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Kennedy at North Carolina hospital for brain surgery
Sen. Edward Kennedy was at Duke University Medical Center on Monday for surgery to treat a malignant brain tumor.
In a statement, the 76-year-old Democratic icon said he and his wife, Vicki, "along with my outstanding team of doctors at Massachusetts General Hospital, have consulted with experts from around the country and have decided that the best course of action for my brain tumor is targeted surgery followed by chemotherapy and radiation."
Aides said the senator would be going into surgery around 9 a.m. ET and the surgery would last four to six hours.
Afterward, Kennedy said in the statement, he expects to remain in the hospital "to recuperate for approximately one week."
He added, "Shortly thereafter, I will start radiation treatments at Massachusetts General Hospital and begin chemotherapy."
Kennedy, a senator from Massachusetts since 1962, suffered a seizure May 17 while walking his dogs at his home in Hyannisport, Massachusetts.
Three days later, Kennedy's doctors at Massachusetts General said that preliminary results from a brain biopsy showed a tumor in the left parietal lobe was responsible for the seizure.
The surgeon is Dr. Allan Friedman, Kennedy's statement said. Friedman is chief of the division of neurosurgery and co-director of Duke's Neuro-Oncology Program, according to the hospital's Web site.
Friedman is responsible for more than 90 percent of all tumor removals and biopsies conducted at Duke, the medical center's Web site says.
It's possible Kennedy will be awake for his surgery, according to Dr. Sanjay Gupta, CNN's chief medical correspondent a neurosurgeon.
Friedman and the Duke hospital are known for surgery called "motor mapping" in which doctors locate the areas of the brain responsible for things such as movement and speech and map these areas to ensure they are avoided.
Often during such operations, surgeons ask a patient to repeat certain words or make a movement such as squeezing a hand so they can identify areas of the brain involving speech and movement.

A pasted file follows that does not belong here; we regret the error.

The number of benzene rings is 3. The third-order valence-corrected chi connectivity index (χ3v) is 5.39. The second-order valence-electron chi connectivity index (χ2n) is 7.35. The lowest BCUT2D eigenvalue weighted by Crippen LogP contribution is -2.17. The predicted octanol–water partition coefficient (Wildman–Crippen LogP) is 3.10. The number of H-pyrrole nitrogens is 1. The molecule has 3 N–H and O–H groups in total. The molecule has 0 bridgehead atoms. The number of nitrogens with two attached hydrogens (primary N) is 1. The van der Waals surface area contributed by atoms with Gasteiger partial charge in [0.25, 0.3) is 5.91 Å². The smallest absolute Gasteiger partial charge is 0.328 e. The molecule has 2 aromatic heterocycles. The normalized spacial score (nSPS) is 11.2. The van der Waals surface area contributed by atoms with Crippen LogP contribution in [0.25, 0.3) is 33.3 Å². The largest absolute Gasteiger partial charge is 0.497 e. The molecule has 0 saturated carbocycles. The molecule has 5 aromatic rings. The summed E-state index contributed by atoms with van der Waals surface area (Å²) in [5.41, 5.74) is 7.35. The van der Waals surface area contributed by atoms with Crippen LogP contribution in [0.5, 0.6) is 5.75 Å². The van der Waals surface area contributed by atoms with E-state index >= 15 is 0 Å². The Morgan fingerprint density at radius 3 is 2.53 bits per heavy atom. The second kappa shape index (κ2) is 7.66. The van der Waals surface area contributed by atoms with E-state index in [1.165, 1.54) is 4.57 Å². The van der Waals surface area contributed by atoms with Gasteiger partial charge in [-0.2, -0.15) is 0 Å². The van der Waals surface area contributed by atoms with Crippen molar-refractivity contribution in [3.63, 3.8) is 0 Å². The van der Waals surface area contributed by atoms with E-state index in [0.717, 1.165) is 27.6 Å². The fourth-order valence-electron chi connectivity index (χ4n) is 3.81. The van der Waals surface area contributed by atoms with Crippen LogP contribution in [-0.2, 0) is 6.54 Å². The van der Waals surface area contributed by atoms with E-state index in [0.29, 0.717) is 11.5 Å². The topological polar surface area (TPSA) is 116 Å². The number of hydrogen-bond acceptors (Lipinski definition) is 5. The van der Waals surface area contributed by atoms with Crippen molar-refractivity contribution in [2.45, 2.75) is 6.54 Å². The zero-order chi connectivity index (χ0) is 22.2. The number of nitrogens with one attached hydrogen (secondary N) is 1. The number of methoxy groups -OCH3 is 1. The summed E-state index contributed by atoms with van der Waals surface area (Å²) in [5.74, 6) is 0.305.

They then attempt to remove as much of the tumor as they believe they can safely, Gupta said.
Gupta said earlier that a tumor in the left parietal lobe could affect the senator's ability to speak and understand speech as well as the strength on the right side of his body.
Gupta said such tumors don't usually metastasize or spread to other parts of the body.
"What they do do -- and I think that's a concern to people -- is that they grow, and sometimes they invade other normal parts of the brain. That is the big concern here," he said.
Malignant glioma is the most common primary brain tumor, accounting for more than half of the 18,000 primary malignant brain tumors diagnosed each year in the United States, according to the National Cancer Institute.
Kennedy used his statement Monday to focus on the presidential race as well his surgery. "After completing treatment, I look forward to returning to the United States Senate and to doing everything I can to help elect Barack Obama as our next president," he said.
Obama, the front-runner for the Democratic presidential nomination, described Kennedy as a "giant" of the Senate.
"I think you can argue that I would not be sitting here as a presidential candidate had it not been for some of the battles that Ted Kennedy has fought," Obama said.
"He is somebody who battled for voting rights and civil rights when I was a child. I stand on his shoulders."
Obama's rival, Sen. Hillary Clinton, said Kennedy's courage and resolve made him one of the greatest legislators in Senate history.
"He's a fighter. There isn't anybody like him who gets up and goes out and does battle on behalf of all of us every single day," Clinton said. "I know he's a fighter when it comes to the challenges he's facing right now."
Sen. John McCain, the GOP presumptive presidential nominee, also offered his thoughts and prayers for Kennedy's family.
"I have described Ted Kennedy as the last lion in the Senate. And I have held that view because he remains the single most effective member of the Senate," McCain said.
President Bush said in a statement he was saddened by the news and would keep the senator in his prayers.
"Laura and I are concerned to learn of our friend Sen. Kennedy's diagnosis. Ted Kennedy is a man of tremendous courage, remarkable strength and powerful spirit. Our thoughts are with Sen. Kennedy and his family during this difficult period," he said.
Kennedy had surgery in October to clear his carotid artery in hopes of preventing a stroke. Until the seizure, the powerful Democrat appeared in fine health. He suffers chronic back pain from injuries suffered in a 1964 plane crash.
Kennedy is one of only six senators in U.S. history to serve more than 40 years. He is an iconic liberal champion of social issues such as health care, family leave and the minimum wage.
He is the youngest of four brothers in a powerful and legendary family. His oldest brother, Joe Kennedy, was killed in World War II; John F. Kennedy was the 35th president of the United States and slain in 1963; and Sen. Robert F. Kennedy, a former U.S. attorney general, was running for president when he was assassinated in 1968.